To delay the moment, my husband has a house cooling strategy that is meticulous in its execution. His first line of defence against heat and humidity is to lock them out. We adopt a vampire-like existence. Doors, windows and blinds are only opened at night and closed back up in the early hours before the sun burns off the coolness of morning. His usual admonishments about turning off lights take on a sterner tone. Without even realizing it we speak with hushed voices as if our breath might heat up the house. Use of the stove and oven is discouraged in favour of whatever can be grilled outside.

It can be a harsh regime: no one likes living in a tomb, especially when it feels like you’ve just emerged from the long, dark life of enclosure imposed by winter. Can’t we just be hot? And how are we supposed to cook pasta on a grill? Entombment is one thing, carb-deprivation is a sacrifice of greater magnitude.

But his approach is undeniably effective. Our house, through entombment, lots of insulation, a thick canopy of mature maples and ceiling fans, is a delightfully cool oasis. And at night and in early morning, with the windows thrown open, we can hear the cicadas, the cardinals leading the birdsong chorus, and squirrels chittering their strategy to lay waste to our lilies once and for all. They are the beautiful sounds of summer, unless, of course, they are drowned out by the drone of the neighbour’s air conditioner…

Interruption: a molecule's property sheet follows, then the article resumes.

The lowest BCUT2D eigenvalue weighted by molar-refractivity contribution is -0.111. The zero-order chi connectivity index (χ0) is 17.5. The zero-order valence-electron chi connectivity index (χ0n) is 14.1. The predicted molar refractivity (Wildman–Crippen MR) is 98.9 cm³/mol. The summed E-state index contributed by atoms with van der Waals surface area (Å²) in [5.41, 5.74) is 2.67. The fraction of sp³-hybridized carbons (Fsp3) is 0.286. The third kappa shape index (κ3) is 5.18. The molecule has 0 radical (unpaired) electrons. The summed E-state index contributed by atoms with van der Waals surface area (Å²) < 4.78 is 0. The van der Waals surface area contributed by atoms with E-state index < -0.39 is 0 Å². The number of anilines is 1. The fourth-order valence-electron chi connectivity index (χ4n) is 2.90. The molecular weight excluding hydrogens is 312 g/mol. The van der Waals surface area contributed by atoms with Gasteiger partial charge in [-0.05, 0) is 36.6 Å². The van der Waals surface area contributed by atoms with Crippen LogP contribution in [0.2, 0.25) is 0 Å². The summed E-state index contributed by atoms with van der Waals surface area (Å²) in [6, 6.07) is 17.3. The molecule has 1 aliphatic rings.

Ant invasion

It’s summer. It’s hot. And I don’t know who is happier: me or the ants.

Though I am known for my love of heat and humidity, it is possible that the ants would take the prize – were it not for the new ant remedy that I am zealously employing. Together with a tube of caulking, it seems to be keeping the nasty little things under control. The cat’s bowl is no longer a feasting station and even my outside ants have moderated a bit.

So what is the secret? Sweetness and borax.

There are several recipes on various websites for home-made ant killer. The one I am using is quick, easy and cheap to make. It consists of:

  • 2 cups sugar
  • 1 cup water
  • 2 tablespoons of borax

You just boil everything together for three minutes and then place in suitable containers (lids, pots with holes) in your trouble spots. I actually make half quantities as it goes a long way and lasts well in a jar. 

I am not quite sure I have the consistency right. Some websites suggest dipping cotton balls in the solution and leaving these out, but my gloop is too syrupy to do that. And I don’t see hoards of ants sucking it down as others claim to do, but it still seems to do the trick. So far my cat does not seem to have been tempted to chow down on it.